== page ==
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Badilisha Lugha KISWAHILI

MPs blame govt for poor Std V11 examinations

13th February 2011

The massive failure of students who sat for Form IV National Examination last year has attracted a fierce debate in Parliament this week with most MPs calling for the reinstatement of the Form II National Examination.

The MPs blamed the government for issuing a circular in 2008 to abolish the Examination, which acted as yardstick for determining whether a student should continue with Form III studies or not.

However, they admitted that establishing Community Secondary  Schools was a good idea but argued that the examination was important for gauging students’ ability to handle Form III students.

Deo Filikunjombe (CCM- Ludewa) said the government should emulate private schools by conducting continuous assessment examinations at the end of each academic year.

“If we want Form IV students to perform well then we must reinstate the Form II National Examination. Students in private schools do better because they are assessed at the end of each academic year.  Those who do not score  the set marks are not allowed to continue with studies the following academic year,” he said.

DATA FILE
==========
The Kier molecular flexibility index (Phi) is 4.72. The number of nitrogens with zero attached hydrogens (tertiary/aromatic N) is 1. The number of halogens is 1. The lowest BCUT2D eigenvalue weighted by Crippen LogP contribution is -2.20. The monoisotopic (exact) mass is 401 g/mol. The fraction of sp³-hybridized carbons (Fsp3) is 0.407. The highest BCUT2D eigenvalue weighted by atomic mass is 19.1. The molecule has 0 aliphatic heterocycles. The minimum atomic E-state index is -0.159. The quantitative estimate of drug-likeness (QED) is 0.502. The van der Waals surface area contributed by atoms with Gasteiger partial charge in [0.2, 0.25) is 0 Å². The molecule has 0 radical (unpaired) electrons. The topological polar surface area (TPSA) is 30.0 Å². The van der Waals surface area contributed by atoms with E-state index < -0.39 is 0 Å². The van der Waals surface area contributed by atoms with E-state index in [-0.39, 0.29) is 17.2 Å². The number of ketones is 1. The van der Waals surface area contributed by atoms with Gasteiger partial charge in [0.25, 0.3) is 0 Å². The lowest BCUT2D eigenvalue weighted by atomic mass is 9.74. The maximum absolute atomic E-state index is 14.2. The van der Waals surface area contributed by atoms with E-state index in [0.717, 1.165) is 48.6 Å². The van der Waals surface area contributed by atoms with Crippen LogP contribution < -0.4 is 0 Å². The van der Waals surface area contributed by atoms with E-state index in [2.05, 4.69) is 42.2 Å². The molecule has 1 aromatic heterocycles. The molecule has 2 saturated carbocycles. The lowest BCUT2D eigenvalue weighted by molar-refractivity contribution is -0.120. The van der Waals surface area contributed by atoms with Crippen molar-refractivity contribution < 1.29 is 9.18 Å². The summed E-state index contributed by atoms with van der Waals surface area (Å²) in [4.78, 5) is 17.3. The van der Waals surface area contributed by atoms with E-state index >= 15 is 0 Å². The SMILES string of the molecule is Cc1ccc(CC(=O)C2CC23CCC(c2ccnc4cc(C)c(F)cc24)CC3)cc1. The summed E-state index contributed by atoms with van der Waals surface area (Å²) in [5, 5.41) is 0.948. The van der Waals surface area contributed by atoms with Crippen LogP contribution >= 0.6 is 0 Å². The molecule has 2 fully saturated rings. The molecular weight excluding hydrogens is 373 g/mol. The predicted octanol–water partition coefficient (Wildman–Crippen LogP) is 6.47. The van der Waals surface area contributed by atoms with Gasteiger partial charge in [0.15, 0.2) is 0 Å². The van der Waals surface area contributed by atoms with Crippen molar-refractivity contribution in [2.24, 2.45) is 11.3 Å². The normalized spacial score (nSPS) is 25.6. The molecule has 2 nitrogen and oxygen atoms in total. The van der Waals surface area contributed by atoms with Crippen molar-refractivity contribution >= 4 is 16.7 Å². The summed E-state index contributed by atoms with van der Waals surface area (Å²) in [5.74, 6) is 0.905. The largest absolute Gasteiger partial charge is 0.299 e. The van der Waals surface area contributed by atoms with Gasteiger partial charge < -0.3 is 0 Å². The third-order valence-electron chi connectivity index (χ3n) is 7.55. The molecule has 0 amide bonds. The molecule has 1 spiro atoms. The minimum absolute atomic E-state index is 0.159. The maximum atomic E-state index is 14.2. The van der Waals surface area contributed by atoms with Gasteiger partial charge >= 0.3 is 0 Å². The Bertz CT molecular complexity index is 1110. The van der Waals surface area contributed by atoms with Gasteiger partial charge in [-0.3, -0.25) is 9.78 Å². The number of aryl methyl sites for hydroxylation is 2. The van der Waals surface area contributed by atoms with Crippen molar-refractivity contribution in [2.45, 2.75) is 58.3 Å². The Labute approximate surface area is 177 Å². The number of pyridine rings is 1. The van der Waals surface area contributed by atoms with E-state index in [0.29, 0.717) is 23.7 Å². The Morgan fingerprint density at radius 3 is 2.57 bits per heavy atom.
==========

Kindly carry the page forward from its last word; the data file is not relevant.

Assumpter Mshama (CCM-Nkenge) echoed Filikunjombe’s observation, but said that the final examination should not be a yardstick. Academic development should be traced and assessed from pre-primary level. 

“A student may be very bright but she/he may perform poorly in the final national examination due to being ill or just because of panic,” Mshama defended her argument.

Recently, a government official who was working with the Ministry of Education and Vocational Training confided to The Guardian on Sunday that the government can not escape blame for the massive failure of Form IV students who sat for the final national examination last year.

Speaking on condition of anonymity the government official, who is now working as District Administrative Secretary in one of districts in the country, said the Form II National Examination was of great importance for assessing students’ competence.

“Our children have recorded poor performance in the Form IV National Examination results because those who sat for the examination last year belong to the first batch of students who continued  with Form III students without being subjected to the scrutiny of the Form II National Examination in 2008 ,” he said

Suzan Lyimo (Chadema – Special seats), apart from blaming the government for abolishing the Form II National Examination, asked the public to get prepared for worse  results in the Standard VII National Examination.


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